The remote area of the Tzoumerka mountains has a very rich and interesting flora which comprises rare and characteristic species of the mountain and alpine vegetation zones.The species Solenanthus albanicus occurring in the area is mentioned in Annex II of the 92/43/EEC Directive and in the Bern Convention and is very rare in Greece possibly because it grows in intensely grazed areas. A significant number of endemic taxa are present in the area, listed in sections 3.3 and 3.4 with motivation D, some of which are local endemics and others are considered threatened. Of them, Achillea absinthoides, Corydalis parnassica, Seseli parnassicum and Sesleria vaginalis are listed in the Greek Presidential Decree 67/1981 as protected species. Achillea absinthoides is also included in the WCMC Plants Database and in the UNEP as “Rare”, Seseli parnassicum is also included in the WCMC PLants Database as “Rare” and Centaurea triamularia is listed in the European Red List of Globally Threatened Animals and Plants as “Rare”. The plant taxa listed in sections 3.3 and 3.4 with motivation D belong to the categories outlined below: a) The “Balkan Peninsula and Italy” element, represented by Erigeron epiroticus, Hieracium naegelianum, Gnaphalium hoppeanum, Senecio scopoli and Saxifraga rotundifolia subsp. taygetea; b) The “Balkan Peninsula and Anatolia” element, represented by Aethionema saxatile subsp. oreophilum, Carduus tmoleus, Dianthus viscidus, Euphorbia glabriflora, Geranium macrostylum, Ornithogalum oligophyllum, Saxifraga sempervivum, Thymus longicaulis subsp. chaubardii and T. thracicus; c) Taxa occurring in Greece and Anatolia: Galium incanum subsp. incanum and Pimpinella tragium subsp. polyclada; d) Taxa with interesting distribution areas: Sideritis perfoliata subsp. perfoliata, extending from NW Anatolia through W and S Anatolia to Syria, with a few disjunct populations in Greece, which additionally receives motivation D since it is included in the WCMC Plants Database as “Rare”; Barbarea sicula, occurring in Greece, Italy and Sicily, also listed in the WCMC Plants Database as “Vulnerable” in Greece; Amelanchier cretica, occurring in Greece and Sicily; Saxifraga adscendens subsp. parnassica distributed in the S Balkan peninsula, Italy and Sicily, Peucedanum longifolium occurring in the Balkan peninsula and C. Romania; e) Balkan endemics: all the remaining taxa, constituting a large element in the area. Six of them, Arenaria conferta subsp. serpentini, Stachys recta subsp. baldaccii, Campanula hawkinsiana, C. tymphaea, Centaurea epirota and Hieracium waldsteinii, in Greece occur only on Pindhos mountain range. Aesculus hippocastanum, Campanula hawkinsiana and Galium degenii additionally receive motivation D since they are protected by the Greek Presidential Decree 67/1981. The last is also listed in the WCMC Plants Database as “Rare”; f) We must also mention five taxa which are rare and scattered in Greece: Ophioglossum vulgatum, Scorzonera purpurea subsp. rosea, Sedum atratum, Aster alpinus and Sempervivum marmoreum (=S. reginae-amaliae). The last is listed in the Greek Presidential Decree 67/1981. Additionally, Pinguicula crystallina subsp. hirtiflora (=P. hirtiflora) is included in the Bern Convention and listed in section 3.4 with motivation C, Digitalis ferruginea subsp. ferruginea (section 3.4, motivation D) is scattered in Greece. One amphibian and one reptilian species recorded in this site are named in Annex II of the Directive 92/43/EEC (section 3.2). The small viper Vipera ursinii is a mountain snake with a fragmented area of distribution in northern and central Greece; it usually forms loose, isolated populations and is considered a threatened species mentioned in the Greek Red Data Book as a “Rare”. Both species of this category also appear in the Bern Convention lists. Fourteen more vertebrates other than birds are known from this site as Other and Greek Important taxa (sections 3.3 and 3.4). Two of these taxa, the wolf Canis lupus and the forest dormouse, Dryomys nitedula wingei are threatened taxa in Greece mentioned in the Greek Red Data Book under the categories “Vulnerable” and “Rare”, respectively. It should be reminded that Canis lupus is a prority species of Annex II of the Directive 92/43/EEC, but in the case of the Greek populations this status concerns only those living south of the 39o (degrees) parallel. This is the reason that this species is not listed in section 3.2. The wolf occurrence in the area is nearly continuous. All thirteen taxa are mentioned in the Bern Convention lists (motivation C) and most of them (the exceptions being the viper Vipera ammodytes and the large mammals Canis lupus, Martes foina and Meles meles. are also listed in the Appendices of the Greek Presidential Decree 67/1981 (motivation D). The only exception to this is the hare Lepus europaeus which is marked with motivation D because it is rare all over Greece. Apart from being mentioned by the Presidential Decree, the lizard Podarcis erhardii, the snake Coluber gemonensis, the dormice Glis glis pindicus and Dryomys nitedula wingei, are allocated motivation D since they are all Balkan endemic taxa. The invertebrate species listed in section 3.3 and 3.4 with motivation D are protected by the Greek Presidential Decree 67/1981(Agabus bipustulatus), and the IUCN Red List (Carabus arcadicus). Parnassius mnemosyne is protected by the Bern Convention. Saturnia pyri is protected by the IUCN Red List and the European Red List of Globally Threatened Animals and Plants and it is included in the “Listing of biotopes in Europe according to their significance for invertebrates”.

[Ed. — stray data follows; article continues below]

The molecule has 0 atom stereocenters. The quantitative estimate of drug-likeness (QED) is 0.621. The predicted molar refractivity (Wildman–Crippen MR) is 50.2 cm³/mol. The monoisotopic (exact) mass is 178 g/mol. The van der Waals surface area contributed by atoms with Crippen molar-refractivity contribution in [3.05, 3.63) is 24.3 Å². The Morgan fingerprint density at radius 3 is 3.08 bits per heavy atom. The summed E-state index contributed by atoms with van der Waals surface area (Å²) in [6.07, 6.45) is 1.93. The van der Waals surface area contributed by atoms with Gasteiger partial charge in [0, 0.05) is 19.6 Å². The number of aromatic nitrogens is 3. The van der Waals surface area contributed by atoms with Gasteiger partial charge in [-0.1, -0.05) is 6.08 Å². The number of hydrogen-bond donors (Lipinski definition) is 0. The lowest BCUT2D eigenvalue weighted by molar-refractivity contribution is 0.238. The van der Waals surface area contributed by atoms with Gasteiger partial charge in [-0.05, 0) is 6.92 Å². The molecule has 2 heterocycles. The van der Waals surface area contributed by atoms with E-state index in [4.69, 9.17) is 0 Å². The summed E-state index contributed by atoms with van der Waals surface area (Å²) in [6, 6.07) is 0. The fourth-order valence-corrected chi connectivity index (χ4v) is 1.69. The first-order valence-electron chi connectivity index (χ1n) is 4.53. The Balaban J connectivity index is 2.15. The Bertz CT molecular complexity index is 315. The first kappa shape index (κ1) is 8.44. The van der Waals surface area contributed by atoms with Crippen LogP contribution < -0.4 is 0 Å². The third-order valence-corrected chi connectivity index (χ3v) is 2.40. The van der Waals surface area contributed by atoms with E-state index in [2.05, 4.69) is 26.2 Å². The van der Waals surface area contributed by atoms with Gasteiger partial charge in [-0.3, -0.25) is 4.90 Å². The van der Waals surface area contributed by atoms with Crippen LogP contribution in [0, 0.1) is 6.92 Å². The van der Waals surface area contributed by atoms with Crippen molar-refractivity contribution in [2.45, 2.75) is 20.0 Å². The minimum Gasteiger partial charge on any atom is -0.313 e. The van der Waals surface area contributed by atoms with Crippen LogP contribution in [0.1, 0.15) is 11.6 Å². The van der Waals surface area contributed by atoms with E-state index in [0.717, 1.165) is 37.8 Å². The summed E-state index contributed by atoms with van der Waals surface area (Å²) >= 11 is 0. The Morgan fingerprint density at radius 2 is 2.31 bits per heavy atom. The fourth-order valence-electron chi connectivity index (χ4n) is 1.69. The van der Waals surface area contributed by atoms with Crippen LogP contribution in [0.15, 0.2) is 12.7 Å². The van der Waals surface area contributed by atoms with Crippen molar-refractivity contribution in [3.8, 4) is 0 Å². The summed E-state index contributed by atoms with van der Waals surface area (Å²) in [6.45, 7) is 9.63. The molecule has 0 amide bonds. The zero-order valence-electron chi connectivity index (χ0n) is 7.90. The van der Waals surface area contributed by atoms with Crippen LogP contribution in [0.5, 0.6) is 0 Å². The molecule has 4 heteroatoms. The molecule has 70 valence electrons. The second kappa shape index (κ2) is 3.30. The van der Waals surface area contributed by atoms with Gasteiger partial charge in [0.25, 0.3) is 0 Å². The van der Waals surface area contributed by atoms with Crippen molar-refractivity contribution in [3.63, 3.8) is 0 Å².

The Ori Athamanon mountains are already greatly deforested due to intense tree-felling, as forestry is one of the human activities in the area. Today, cattle-raising is the principal occupation of the locals and is the cause of the existing extensive bare places. Intensive grazing is the main threat to the rare plants of the area. Furthermore, cultivation of citrus and olive trees has very much reduced the existing broad-leaved deciduous zone. It is important for forestry activities to be carried out carefully in order to cause as limited disturbance as possible to the woodland animals habitats, especially that of the wolf. Hunting also has an indirect pressure on the wolf since it exterminates much of its prey. Grazing causes serious damage to the habitats of the rare viper Vipera ursinii, whose the local population is one of the few recorded in Greece. Isolated Greek populations of Vipera ursinii are the southernmost in Europe.
This site partially overlaps with three game refuges according to the FEK 452/B/85 and the 494/T.B.85.